As many of our users have requested, we have now introduced reduce-only orders on our exchange.
We provide this feature on all of our orders and traders can use reduce-only with market and limit-orders as well as stops. When the trader enables reduce-only, the order can only close contracts in a position. The orders will only function as an exit and so, reduce-only ensures less maintenance for traders.
Limit-orders with reduce-only
To make sure we don’t have orders that can’t be filled in the orderbook, limit-orders with the reduce-only feature enabled can never exceed the amount of open contracts on the future the reduce-only order is placed. Our system will automatically adjust the quantity of contracts to the quantity of open contracts.
If part of a position is closed by any other means than the reduce-only order, the reduce-only order will be automatically adjusted downwards.
If the trader decides to increase their position before the reduce-only order is executed, the quantity of the reduce-only order will not increase as well. The trader will need to adjust this themselves if wanted.
If a trader already has a reduce-only order placed and a new reduce-only order is placed in front of that, the quantities will be adjusted so that the open quantity of all reduce-only orders will never exceed the quantity of open contracts. The first reduce-only order that can execute is key, all other reduce-only orders behind that will adjust so that the total quantity of contracts in reduce-only orders will never exceed the quantity of contracts in an open position.
Example of automatic adjusting of reduce-only order:
A trader has a long position on Perpetual BTC/USD of 10.000 contracts with an average price of $3900 and the most recent price is going sideways at $3950.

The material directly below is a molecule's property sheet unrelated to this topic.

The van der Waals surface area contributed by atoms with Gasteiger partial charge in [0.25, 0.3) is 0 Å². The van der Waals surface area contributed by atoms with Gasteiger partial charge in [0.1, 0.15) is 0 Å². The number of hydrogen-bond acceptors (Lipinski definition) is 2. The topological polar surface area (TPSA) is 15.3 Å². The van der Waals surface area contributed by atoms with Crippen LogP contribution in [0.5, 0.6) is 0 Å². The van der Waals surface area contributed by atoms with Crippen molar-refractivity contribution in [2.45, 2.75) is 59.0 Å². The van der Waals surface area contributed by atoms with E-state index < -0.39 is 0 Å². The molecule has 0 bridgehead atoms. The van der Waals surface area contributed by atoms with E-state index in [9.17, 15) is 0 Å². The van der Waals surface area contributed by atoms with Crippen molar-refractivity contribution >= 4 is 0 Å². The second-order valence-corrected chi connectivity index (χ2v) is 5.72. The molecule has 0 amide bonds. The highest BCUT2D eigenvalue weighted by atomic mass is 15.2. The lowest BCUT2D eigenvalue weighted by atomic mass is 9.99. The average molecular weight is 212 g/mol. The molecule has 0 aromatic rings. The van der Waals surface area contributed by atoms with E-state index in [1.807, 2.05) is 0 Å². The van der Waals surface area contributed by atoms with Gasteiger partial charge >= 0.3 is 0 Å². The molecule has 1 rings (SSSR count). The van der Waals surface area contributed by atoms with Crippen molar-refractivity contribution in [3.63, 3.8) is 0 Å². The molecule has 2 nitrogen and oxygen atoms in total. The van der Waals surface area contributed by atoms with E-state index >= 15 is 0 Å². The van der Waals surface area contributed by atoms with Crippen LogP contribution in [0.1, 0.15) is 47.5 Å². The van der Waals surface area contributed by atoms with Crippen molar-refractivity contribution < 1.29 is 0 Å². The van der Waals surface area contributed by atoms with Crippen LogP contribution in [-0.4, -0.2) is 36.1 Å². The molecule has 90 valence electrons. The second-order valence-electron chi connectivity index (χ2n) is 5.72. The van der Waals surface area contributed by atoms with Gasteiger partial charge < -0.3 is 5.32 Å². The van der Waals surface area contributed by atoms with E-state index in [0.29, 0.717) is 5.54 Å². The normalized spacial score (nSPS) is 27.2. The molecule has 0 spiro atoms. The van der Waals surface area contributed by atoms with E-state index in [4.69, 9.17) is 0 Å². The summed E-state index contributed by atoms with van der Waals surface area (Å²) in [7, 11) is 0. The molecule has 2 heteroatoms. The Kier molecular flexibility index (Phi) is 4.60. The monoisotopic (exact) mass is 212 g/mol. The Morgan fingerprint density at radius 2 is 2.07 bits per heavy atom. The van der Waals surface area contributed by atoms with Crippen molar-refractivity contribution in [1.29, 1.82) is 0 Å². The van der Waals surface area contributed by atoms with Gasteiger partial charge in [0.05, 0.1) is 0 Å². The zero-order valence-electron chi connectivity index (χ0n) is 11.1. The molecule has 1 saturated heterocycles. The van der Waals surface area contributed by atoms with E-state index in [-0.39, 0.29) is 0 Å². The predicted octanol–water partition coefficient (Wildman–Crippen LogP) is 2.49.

The trader has a limit-sell (take-profit) with reduce-only set for 5000 contracts at $4100 (order 1).
The trader has a limit-sell with reduce-only set for 5000 contracts at $4050 (order 2).
Now the trader places a limit-sell with reduce-only for 8000 contracts at $4000 (order 3)
As order 3 is the first that can execute this quantity is the key. As there are only 10.000 contracts in an open position for the trader, the reduce-only order 2 will adjust to 2000 contracts (10.000 – 8.000). Order 1 will cancel as all contracts in the open position will be closed when both order 1 and order 2 are executed.
Market-orders with reduce-only
A trader may wish to close a position with a market-order. Any quantity can be filled in and the market-order will, when executed, automatically adjust the quantity downwards and only close a position.
Stops with reduce-only
As a stop is not an order in the orderbook until it is triggered, a stop can be set up with reduce-only while exceeding the quantity of contracts that is open on the asset. As soon as the stop is triggered, the quantity is adjusted downwards to the quantity of open contracts. If it is a stop-market the position will be reduced by the quantity given in the stop, but the stop will never open a position. If it is a stop-limit, the limit-order will be adjusted downwards to the quantity of open contracts or if the quantity given in the stop is lower than the open quantity it will use the given quantity.
With the use of a stop (loss) with reduce-only enabled, a trader can set up their stop (loss) before their limit entries are filled and ensure the loss exit.
API – close position
All previously mentioned orders can be set up with the API as well, but we have an additional order. The command /private/close_position will close the open order. It can be done both as limit-order, as well as market-order. Executing this command will close the position and if it is executed as limit-order it will place a reduce-only order for the open quantity.
A simple example of how reduce-only can be used:
A trader opens a long position on the BTC/USD pair with an average price of $3900.
The trader places a limit-sell order with reduce-only with a limit-price of $4000.
The trader sets a stop-loss with reduce-only that triggers a market-sell at $3800.
No matter what the market does the trader knows his position will be closed at either $3800 or $4000 and there is no chance of opening a new position.
If the market would push the price of BTC to $4000, the limit-sell of the trader would close the position in profit. If $4000 gets ultimately rejected and the markets dump the price to $3750 the stop would trigger, but not execute any order as there is no position to reduce.